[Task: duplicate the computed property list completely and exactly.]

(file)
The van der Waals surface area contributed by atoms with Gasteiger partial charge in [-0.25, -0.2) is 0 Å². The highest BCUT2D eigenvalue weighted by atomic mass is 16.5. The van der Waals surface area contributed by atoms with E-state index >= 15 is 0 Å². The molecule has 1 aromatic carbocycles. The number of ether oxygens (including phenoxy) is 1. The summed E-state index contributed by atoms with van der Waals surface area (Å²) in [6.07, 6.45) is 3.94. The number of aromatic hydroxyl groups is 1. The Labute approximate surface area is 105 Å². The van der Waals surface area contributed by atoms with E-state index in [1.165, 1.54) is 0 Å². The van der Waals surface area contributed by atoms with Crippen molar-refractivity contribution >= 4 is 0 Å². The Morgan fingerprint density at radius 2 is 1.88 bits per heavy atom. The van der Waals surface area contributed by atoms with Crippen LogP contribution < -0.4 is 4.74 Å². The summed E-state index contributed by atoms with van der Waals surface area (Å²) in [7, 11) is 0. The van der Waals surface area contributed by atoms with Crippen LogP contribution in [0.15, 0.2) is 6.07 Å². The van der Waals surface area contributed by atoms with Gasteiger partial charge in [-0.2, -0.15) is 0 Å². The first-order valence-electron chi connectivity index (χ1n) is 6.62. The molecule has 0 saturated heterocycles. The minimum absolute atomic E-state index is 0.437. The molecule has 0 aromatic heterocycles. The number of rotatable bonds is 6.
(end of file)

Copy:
The van der Waals surface area contributed by atoms with Gasteiger partial charge in [-0.25, -0.2) is 0 Å². The highest BCUT2D eigenvalue weighted by atomic mass is 16.5. The van der Waals surface area contributed by atoms with E-state index >= 15 is 0 Å². The molecule has 1 aromatic carbocycles. The number of ether oxygens (including phenoxy) is 1. The summed E-state index contributed by atoms with van der Waals surface area (Å²) in [6.07, 6.45) is 3.94. The number of aromatic hydroxyl groups is 1. The Labute approximate surface area is 105 Å². The van der Waals surface area contributed by atoms with E-state index in [1.165, 1.54) is 0 Å². The van der Waals surface area contributed by atoms with Crippen molar-refractivity contribution >= 4 is 0 Å². The Morgan fingerprint density at radius 2 is 1.88 bits per heavy atom. The van der Waals surface area contributed by atoms with Crippen LogP contribution < -0.4 is 4.74 Å². The summed E-state index contributed by atoms with van der Waals surface area (Å²) in [7, 11) is 0. The van der Waals surface area contributed by atoms with Crippen LogP contribution in [0.15, 0.2) is 6.07 Å². The van der Waals surface area contributed by atoms with Gasteiger partial charge in [-0.2, -0.15) is 0 Å². The first-order valence-electron chi connectivity index (χ1n) is 6.62. The molecule has 0 saturated heterocycles. The minimum absolute atomic E-state index is 0.437. The molecule has 0 aromatic heterocycles. The number of rotatable bonds is 6.